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Unformatted text preview: salvation. And with the proper upbringing, a child could become anything his/her parents/physicians wanted
him/her to be.
A second study made a similar but more narrowly focused assessment of seventy-two of the same seventy-five adult 46,XY patients
included in the first study. The conclusions of this study were very similar to those described above. Thirty-two of these people were assigned
male sex and forty female. The majority of these people said they were Outcomes 135 mostly satisfied with their assigned sex and had never felt unsure about
their gender. Furthermore, the majority did not think that a third sex
category should be created, did not think that their genitals looked
abnormal (even though the majority of the men thought their penises
were too small), were generally satisfied with their sexual function, did
not think surgical correction of ambiguous genitalia should be postponed until adulthood, and believed that their own surgeries should
not have waited until they were adults.
Again, the data suggested that most of these people could be either
men or women and be happy.
Another study, carried out in England in 2003, addressed more
directly whether 46,XY individuals might live happily as females.10 As
mentioned, complete androgen insensitivity syndrome causes 46,XY
fetuses to develop female external genitalia. And because some testosterone is converted to estrogen at puberty, these people may experience
normal breast development. But their complete androgen insensitivity
prevents normal development of pubic and underarm hair. So most
women with complete androgen insensitivity syndrome aren’t aware of
it until they reach puberty. Then, lack of menstruation leads them to a
physical exam and the discovery of undescended testes. At that point,
usually, a doctor removes their testes and begins estrogen therapy. The
studies at Johns Hopkins had also examined this aspect of intersex and
the satisfaction of XY females.
In both studies, all 46,XY persons with complete androgen insensitivity were satisfied with their assignments and rearing as females. In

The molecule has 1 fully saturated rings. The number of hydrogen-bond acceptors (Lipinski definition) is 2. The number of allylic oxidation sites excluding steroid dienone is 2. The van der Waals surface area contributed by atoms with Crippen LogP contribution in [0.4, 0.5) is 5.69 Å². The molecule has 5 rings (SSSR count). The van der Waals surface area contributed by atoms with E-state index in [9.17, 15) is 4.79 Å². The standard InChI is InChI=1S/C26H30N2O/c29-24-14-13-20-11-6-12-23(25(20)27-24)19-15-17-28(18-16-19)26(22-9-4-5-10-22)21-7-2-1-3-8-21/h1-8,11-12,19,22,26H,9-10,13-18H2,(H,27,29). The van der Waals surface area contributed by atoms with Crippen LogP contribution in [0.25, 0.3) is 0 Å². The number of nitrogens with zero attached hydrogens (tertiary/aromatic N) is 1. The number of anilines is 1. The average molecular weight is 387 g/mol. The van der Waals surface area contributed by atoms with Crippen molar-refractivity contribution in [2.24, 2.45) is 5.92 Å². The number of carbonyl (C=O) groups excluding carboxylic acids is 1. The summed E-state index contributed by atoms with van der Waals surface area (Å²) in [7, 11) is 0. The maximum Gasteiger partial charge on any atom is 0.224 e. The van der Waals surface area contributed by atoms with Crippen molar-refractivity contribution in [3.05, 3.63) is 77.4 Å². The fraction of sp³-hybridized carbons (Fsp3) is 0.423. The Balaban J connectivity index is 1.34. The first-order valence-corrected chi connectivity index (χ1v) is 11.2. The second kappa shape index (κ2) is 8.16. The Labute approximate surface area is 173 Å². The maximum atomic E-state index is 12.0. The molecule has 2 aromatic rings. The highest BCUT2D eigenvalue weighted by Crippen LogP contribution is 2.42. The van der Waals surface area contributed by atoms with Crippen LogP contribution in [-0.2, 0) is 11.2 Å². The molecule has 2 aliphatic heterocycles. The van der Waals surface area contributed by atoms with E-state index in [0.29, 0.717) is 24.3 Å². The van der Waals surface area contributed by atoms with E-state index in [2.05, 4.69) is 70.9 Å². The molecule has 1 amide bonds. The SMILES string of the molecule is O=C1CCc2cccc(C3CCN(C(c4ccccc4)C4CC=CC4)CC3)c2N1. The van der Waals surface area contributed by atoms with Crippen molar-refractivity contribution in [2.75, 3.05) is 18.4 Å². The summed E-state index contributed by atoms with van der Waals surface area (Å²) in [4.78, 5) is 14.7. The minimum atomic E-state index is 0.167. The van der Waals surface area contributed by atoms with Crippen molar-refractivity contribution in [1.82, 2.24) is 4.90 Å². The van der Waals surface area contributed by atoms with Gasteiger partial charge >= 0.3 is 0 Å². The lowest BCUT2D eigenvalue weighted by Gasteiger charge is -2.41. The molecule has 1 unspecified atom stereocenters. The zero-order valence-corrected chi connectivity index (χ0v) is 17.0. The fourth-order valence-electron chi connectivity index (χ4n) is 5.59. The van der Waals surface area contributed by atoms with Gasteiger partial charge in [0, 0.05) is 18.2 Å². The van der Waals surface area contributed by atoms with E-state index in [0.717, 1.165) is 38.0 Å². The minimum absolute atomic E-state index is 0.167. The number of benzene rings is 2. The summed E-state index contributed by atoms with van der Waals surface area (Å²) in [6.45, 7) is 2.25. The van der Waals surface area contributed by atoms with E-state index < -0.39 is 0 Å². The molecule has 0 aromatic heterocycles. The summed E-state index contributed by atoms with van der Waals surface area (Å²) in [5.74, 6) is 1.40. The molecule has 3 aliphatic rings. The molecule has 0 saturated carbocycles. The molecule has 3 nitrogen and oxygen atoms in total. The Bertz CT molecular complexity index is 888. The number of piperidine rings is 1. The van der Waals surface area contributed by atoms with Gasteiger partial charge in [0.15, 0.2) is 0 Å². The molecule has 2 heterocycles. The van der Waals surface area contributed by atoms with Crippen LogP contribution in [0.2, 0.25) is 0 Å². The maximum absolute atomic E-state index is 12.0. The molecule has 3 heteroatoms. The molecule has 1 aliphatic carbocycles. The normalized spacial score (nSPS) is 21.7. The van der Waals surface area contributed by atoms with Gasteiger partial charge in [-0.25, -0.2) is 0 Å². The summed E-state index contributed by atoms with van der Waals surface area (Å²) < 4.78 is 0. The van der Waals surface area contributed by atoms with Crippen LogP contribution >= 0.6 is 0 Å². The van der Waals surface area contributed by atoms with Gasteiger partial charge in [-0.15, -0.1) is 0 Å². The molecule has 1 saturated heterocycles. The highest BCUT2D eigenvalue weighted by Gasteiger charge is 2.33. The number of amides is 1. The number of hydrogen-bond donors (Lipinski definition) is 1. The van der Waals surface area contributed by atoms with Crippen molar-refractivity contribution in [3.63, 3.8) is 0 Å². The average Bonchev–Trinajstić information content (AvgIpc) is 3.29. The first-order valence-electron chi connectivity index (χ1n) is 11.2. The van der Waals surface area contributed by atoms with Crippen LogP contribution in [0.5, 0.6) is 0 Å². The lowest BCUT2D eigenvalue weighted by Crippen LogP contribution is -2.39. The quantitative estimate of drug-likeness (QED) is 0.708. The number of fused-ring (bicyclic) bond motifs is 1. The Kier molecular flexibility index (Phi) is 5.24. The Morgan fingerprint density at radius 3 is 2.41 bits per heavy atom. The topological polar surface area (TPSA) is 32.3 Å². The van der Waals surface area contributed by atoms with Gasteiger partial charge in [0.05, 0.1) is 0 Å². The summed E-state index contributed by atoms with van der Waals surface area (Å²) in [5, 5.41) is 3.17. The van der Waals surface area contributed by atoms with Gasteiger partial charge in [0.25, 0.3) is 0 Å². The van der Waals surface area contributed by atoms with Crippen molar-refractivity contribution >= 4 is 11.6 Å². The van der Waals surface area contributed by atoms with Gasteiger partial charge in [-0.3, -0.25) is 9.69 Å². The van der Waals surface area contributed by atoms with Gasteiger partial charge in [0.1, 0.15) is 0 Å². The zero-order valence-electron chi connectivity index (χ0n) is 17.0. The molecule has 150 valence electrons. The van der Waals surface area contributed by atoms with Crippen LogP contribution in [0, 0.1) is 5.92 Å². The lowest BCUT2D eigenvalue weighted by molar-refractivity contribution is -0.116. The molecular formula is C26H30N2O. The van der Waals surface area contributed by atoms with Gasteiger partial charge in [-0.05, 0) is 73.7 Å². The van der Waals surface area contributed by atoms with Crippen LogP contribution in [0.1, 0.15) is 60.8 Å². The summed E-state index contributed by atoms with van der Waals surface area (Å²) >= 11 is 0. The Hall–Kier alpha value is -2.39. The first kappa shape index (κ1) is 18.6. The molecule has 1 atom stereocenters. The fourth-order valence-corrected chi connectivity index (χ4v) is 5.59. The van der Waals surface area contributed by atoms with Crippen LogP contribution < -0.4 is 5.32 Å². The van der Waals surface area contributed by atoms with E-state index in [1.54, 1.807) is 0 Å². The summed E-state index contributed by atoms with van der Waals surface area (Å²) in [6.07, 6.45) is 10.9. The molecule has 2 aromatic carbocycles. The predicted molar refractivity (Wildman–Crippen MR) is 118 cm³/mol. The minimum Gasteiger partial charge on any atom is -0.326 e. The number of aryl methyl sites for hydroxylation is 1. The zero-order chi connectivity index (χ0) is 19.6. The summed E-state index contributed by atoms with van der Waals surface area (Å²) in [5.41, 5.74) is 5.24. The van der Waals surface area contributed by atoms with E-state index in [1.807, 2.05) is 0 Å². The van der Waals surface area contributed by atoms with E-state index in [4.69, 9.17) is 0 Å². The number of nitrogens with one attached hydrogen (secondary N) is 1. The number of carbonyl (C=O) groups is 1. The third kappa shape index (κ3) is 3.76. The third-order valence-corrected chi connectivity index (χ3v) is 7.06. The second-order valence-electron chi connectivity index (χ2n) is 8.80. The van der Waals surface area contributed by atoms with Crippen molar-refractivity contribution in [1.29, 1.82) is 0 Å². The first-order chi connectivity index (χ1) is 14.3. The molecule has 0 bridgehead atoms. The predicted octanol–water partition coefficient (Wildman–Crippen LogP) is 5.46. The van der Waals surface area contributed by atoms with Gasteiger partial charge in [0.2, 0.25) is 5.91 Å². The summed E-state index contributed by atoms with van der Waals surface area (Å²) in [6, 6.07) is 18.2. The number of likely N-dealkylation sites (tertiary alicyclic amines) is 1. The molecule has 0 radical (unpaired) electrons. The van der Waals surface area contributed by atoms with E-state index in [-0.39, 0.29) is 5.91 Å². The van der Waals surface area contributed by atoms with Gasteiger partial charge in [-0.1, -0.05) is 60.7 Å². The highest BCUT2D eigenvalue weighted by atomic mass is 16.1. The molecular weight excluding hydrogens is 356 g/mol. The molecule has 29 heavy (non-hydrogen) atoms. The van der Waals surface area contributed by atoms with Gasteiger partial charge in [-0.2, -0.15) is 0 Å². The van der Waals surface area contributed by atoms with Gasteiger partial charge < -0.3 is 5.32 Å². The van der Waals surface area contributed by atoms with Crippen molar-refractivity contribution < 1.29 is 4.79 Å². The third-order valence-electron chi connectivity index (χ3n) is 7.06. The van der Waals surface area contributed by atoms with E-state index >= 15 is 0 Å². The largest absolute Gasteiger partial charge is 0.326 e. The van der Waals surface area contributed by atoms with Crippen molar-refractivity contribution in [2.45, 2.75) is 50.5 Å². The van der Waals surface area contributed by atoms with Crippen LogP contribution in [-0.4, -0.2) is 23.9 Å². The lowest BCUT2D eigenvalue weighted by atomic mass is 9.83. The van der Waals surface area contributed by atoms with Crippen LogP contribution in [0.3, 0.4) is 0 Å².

addition, in this study 46,XY women were similar to 46,XX women
in all behavioral categories examined, had heterosexual erotic interests,
and had married into heterosexual relationships as often as the control
Clearly, a Y chromosome is not enough to make a baby boy, nor
does it make for abnormal or unhappy women.
But complete androgen insensitivity may be an exception. These
children do not have ambiguous external genitalia. For the most part,
they look, act, and feel like other girls. Nor does sex assignment require
any early surgery. In fact, sex assignment occurs pretty much on its 136 Between XX and XY own. Usually it isn’t until puberty that decisions have to be made, and
these are different sorts of decisions from those made by children with
ambiguous genitalia. So this syndrome and the people it affects fall, perhaps, into a special nook. Regardless, complete androgen insensitivity
syndrome and the women it creates prove one thing—there is more to
sex determination than chromosomes.
Sensation after Surgery: The Downside of Clitoral Modification
Early in the modern era of research on intersex, someone started, but
never published, a rumor that some African tribeswomen who had
undergone ritual clitorectomy continued to exhibit normal sexual
responses. Therefore, according to this rumor, a clitoris was unnecessary for a woman’s normal sexual function. Because of that, the solution
to the problem of large clitorises was obvious: simply cut them off. So
until the late 1970s and early 1980s, clitorectomy was the procedure of
choice when sexual assignment included surgery.11
In the mid-1980s, though, some physicians finally questioned the
prevailing wisdom about cutting off clitorises and suggested that that
the clitoris might be “an erotically important sensory organ that was
worth saving” during surgical sex reassignments.12 It is surprising that
it took this long for physicians to begin to question women about their
surgeries and even more surprising that it took this long for the surgeons to appreciate the sensory importance of an intact clitoris, no matter how large.
Since that time, genitoplasties, often called clitoroplasties, have
mostly replaced clitorectomies in sex-assignment surgery. The intent of
clitoroplasty is to provide for a number of things including an acceptable cosmetic appearance (acceptable to both physician and patient)
and (where possible) normal, satisfying intercourse in adolescence and
adulthood. It has been generally assumed (especially by physicians, but
also by parents) that the outcome of clitoroplasty is preferable to either
clitorectomy or doing nothing.
For that reason, and based on patient satisfaction like that described
in the Johns Hopkins studies, in several disorders of sex development, Outcomes 137 clitoroplasty and vaginoplasty remain the methods of choice. And clitoroplasty and vaginoplasty appear to offer great options to those born
with disorders of sex development, their parents,...
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- Spring '14